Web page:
President Bush yesterday said he will team up with Democrats to pass an immigration bill with a guest-worker program that his own party blocked this year, and his Republican opponents predicted a bloody intraparty fight but said they cannot stop such a bill from passing.
‘We will fight it, we will lose. It will go to the Senate, it will pass. The president will sign it. And it will happen quickly because that’s one thing they know they can pass,’ said Rep. Tom Tancredo, Colorado Republican and chairman of the House Immigration Reform Caucus, who had led the opposition to a guest-worker plan. ‘I am absolutely horrified by this prospect, but I have to face reality.’
Mr. Bush supported a bipartisan majority in the Senate this year that passed a broad immigration bill including a new worker program and citizenship rights for millions of illegal aliens. But House Republicans blocked those efforts, calling them an amnesty, and instead forced through a bill to erect nearly 700 miles of fencing along the U.S.-Mexico border.
Tuesday’s elections removed that obstacle by turning control of the House over to Democrats.
Yesterday, in an afternoon press conference, the president said he shares Democrats’ vision on immigration and will try again for a broad bill.
‘There’s an issue where I believe we can find some common ground with the Democrats,’ he said.
According to Reuters news agency, a spokesman for Mexican President Vicente Fox cheered Democrats’ success, saying it improves chances for getting a bill done.
And Democrats said the issue’s time has come.
‘With alignment now in Congress and the White House, this is a unique opportunity,’ said Rep. Howard L. Berman, California Democrat, a senior member of the House Judiciary Committee and a leader on the issue.
He said there are a number of House Republicans who thought their enforcement approach was bad policy but good politics. He said that belief was shattered by Tuesday’s elections with the loss of two Republicans in Arizona—Randy Graf, a candidate for a seat near Tucson, and Rep. J.D. Hayworth, an incumbent from Scottsdale—who both ran heavily on opposition to a guest-worker program.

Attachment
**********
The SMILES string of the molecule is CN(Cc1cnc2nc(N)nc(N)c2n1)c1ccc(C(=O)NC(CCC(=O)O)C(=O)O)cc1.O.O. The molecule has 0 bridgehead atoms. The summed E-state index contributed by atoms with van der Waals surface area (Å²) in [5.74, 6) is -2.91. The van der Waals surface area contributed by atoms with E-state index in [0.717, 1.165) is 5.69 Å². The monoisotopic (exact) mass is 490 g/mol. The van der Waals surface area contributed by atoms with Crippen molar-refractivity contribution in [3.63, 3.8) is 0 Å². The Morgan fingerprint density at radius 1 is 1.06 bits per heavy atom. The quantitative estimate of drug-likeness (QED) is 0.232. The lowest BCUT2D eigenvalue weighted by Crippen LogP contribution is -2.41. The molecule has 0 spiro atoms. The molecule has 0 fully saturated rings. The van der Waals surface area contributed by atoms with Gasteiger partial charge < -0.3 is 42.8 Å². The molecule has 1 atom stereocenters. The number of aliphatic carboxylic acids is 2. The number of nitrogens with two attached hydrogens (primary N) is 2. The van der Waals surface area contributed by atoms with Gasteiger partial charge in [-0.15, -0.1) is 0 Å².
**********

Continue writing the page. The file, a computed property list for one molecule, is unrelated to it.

Other losses included Rep. John Hostettler, the Indiana Republican who was chairman of the immigration subcommittee, and Sen. Rick Santorum of Pennsylvania, who ran heavily on border security, hoping the issue could save him.
Republicans who backed Mr. Bush on the issue said the results are clear.
‘Over the last two years, people who have been in my position on immigration have done well, and people who have been more extreme have done badly,’ said Rep. Chris Cannon, a Utah Republican who backs a guest-worker plan.
He said Republicans goofed by not passing a bill, because they will now be forced to accept Democratic legislation far closer to amnesty.
‘If we’d done this as Republicans, we wouldn’t even have the argument of pathway to citizenship,’ he said.
Mr. Cannon said Democrats will now get credit for solving the problem, and said Mr. Tancredo will be left with ‘a soapbox to pound the living daylights out of people who are scared of America changing.’
Rep. Steve King, an Iowa Republican who wants a crackdown on illegal immigration and opposes a guest-worker plan, said Republicans didn’t lose because of immigration but in spite of it.
He said Mr. Santorum came late to the issue and ‘it looked like it was a political position for him rather than a conviction.’ As for Mr. Graf, he had to fight both Democrats and Republicans, who poured money into the race trying to defeat him in the primary.
‘We know where the polls are; we saw the Democrats run on border security,’ Mr. King said.
He vowed to redouble his efforts to fight a guest-worker bill, but said he also sees Mr. Bush signing whatever Congress sends over: ‘It’ll be hard for him to resist a bill that will be put on his desk by a new Democratic majority.’